I found I couldn’t focus on work or eat much. My only respite was sleep and I couldn’t get to sleep unless I was exhausted. I’d get a few hours, only to wake up as the first glow of sun peeked over the horizon. My gut would go back to its familiar ache. Should I look at the web cam? Is Fred still alive? Did he pass away over night?
Time was quickly running out for Fred. Tests kept coming in negative for lymphoma so for certain it was FIP. Fred’s condition got much worse on Tuesday night. We had to hold his head up to get him fed. He was much weaker. I’ve never seen a cat, while still alive, who was so very limp-everywhere. Fred couldn’t lift his head or lick his paw. He could flick his tail ever so slightly-and that’s how I knew it was time to change his wee wee pad, but that was it. After we fed Fred, got him cleaned up and on a fresh blanket, we left the room. I broke down in tears and said to Sam that it was time. He agreed. We were taking turns changing Fred’s position every hour and making sure he wasn’t urinating on himself. I was to call Dr Larry in the morning to make the appointment for that day. We couldn’t wait any more. Now my last hope was that we could end Fred’s life in a peaceful way and without pain or fear.
Sam and I discussed what we would do, how it would be done. I made a promise to Fred-no more Vet runs and that the Vet would come to us. Sick to my stomach, I made the call. Dr. Larry was out sick that day. My only option was to bring Fred to them and have Dr. Mary put Fred down. Sam and I discussed it and felt we could keep Fred going on more day, so we made the appointment for yesterday afternoon.
When you know your cat is going to die and you know when, you can’t focus on anything else going on in your life. Any other issues fall to the wayside. The irony is that through this past month, Sam and I have been working on refinancing our mortgage so we can stay in our home. I’ve been so sidetracked I ignored all the calls and paperwork. I even put off the Closing last week so we could watch over Fred. We managed to get everything taken care of and in the end it saved us a lot of money. We should have been happy since it’s been a constant worry for us for a long time, but we were both like zombies, signing papers, nodding yes or no to any questions our Lawyer had, hoping we’d just get it over with. We got the job done and raced home to be with Fred because we knew we had less than 24 hours to be with him.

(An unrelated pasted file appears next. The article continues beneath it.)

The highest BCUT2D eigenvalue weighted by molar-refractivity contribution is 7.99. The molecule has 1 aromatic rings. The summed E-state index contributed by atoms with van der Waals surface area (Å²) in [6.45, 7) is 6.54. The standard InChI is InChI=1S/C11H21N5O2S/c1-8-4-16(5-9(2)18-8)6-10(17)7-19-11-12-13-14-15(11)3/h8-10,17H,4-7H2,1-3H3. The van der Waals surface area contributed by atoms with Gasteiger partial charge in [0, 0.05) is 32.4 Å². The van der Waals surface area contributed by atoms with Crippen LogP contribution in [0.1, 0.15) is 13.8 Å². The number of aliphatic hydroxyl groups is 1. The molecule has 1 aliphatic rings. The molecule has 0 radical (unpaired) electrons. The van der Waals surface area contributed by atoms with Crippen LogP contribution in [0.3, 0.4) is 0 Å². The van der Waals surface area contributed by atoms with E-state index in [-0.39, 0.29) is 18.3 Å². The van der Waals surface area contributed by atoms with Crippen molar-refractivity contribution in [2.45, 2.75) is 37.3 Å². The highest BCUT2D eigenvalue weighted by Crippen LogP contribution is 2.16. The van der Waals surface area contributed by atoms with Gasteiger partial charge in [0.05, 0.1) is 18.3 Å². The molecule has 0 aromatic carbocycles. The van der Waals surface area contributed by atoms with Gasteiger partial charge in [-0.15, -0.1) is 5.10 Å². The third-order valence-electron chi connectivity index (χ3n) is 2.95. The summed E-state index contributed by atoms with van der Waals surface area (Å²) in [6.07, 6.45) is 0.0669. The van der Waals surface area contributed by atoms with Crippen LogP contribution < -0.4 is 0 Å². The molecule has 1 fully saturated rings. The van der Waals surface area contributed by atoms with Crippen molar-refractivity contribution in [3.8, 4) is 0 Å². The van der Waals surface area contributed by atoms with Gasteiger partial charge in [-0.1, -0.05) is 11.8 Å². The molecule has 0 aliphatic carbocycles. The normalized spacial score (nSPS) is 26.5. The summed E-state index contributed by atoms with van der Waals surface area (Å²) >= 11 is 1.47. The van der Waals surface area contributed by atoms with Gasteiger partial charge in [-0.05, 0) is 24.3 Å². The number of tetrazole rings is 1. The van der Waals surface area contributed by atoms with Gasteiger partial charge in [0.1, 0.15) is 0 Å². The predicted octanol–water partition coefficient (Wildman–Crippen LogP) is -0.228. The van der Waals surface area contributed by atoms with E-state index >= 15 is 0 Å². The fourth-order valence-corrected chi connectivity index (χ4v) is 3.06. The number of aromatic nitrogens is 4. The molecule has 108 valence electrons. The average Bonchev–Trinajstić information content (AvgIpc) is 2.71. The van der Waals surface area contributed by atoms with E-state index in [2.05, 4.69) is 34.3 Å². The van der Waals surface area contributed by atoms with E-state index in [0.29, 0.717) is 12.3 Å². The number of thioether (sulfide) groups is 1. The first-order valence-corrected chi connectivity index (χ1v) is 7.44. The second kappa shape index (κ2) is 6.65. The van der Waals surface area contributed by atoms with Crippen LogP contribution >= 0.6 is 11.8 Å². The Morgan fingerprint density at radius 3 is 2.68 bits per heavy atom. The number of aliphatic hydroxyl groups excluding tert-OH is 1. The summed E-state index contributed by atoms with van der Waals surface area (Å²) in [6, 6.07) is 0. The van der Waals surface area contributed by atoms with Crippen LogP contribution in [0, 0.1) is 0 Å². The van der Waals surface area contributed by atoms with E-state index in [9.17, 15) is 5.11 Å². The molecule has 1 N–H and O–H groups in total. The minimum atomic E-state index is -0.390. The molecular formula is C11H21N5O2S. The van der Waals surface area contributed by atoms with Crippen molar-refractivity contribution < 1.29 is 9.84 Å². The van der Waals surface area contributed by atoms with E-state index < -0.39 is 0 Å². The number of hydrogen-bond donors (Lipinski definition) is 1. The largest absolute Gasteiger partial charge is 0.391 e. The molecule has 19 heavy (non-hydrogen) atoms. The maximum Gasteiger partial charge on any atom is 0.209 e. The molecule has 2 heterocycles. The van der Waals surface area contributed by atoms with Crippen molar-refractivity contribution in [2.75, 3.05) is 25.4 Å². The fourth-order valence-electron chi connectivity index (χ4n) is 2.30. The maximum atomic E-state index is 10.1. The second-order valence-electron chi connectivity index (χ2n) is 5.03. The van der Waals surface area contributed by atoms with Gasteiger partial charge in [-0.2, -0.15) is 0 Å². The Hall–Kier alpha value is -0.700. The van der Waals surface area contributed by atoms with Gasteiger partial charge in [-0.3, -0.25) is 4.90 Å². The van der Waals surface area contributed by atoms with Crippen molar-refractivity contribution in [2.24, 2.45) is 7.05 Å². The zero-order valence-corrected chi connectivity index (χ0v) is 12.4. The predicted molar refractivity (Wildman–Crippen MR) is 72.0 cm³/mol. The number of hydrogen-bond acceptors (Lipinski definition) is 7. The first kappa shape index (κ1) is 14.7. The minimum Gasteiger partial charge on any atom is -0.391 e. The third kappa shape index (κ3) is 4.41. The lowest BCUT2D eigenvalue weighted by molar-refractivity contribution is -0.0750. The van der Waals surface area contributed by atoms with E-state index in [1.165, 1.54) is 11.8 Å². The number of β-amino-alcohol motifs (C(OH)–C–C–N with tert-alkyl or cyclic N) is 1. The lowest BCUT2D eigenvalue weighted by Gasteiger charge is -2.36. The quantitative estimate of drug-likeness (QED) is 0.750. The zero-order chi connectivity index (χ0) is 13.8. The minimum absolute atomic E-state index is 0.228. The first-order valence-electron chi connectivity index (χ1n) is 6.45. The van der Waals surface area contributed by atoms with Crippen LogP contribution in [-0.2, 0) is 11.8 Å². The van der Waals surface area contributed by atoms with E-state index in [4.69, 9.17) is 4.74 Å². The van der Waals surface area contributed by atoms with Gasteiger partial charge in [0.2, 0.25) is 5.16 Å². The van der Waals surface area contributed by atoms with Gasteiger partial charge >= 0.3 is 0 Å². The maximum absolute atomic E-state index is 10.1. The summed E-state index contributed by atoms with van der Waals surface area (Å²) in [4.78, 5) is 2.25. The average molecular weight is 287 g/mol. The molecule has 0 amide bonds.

The last twelve hours were spent with Fred. He was not left alone, even for a second. Around 10pm on Wednesday, we put or pajamas on and set ourselves up in the foster room with Fred and Barney. Fred was either on a cozy cat bed between us or on Sam's chest. We each were petting him or holding his little paws. They were starting to feel cooler and I wanted him to feel the warmth of my hand. We didn’t say much.
I thought Clark would be a good name for the next cat we rescue, then I caught myself. The next cat? Would there be one after this?
We tried to include Barney or play a little bit with him. He was somewhat curious about what was going on, but eventually settled down on a blanket near Fred, too. We formed a circle of loving kindness around Fred. His breathing was slower. He reacted to less and less. I started to hope that Fred would hang on because I didn’t know how the FIP would kill him. Would he suffocate and struggle? Would his heart just give out? I just wanted this one thing since I couldn’t have anything else. I couldn’t have Fred rebound or recover. At least he could die without pain.
Sam slept with Fred that last night. I couldn’t do it. I just couldn’t see him in such terrible condition for hours on end. I still got up at 4am and again at 7am to check on Fred and to clean him up because he was urinating on himself. Every time Fred peed we still cheered him on. “Good boy! Okay, let’s get you cleaned up. Oops! Here’s some more! Get another pad. Okay, good boy, Freddie!”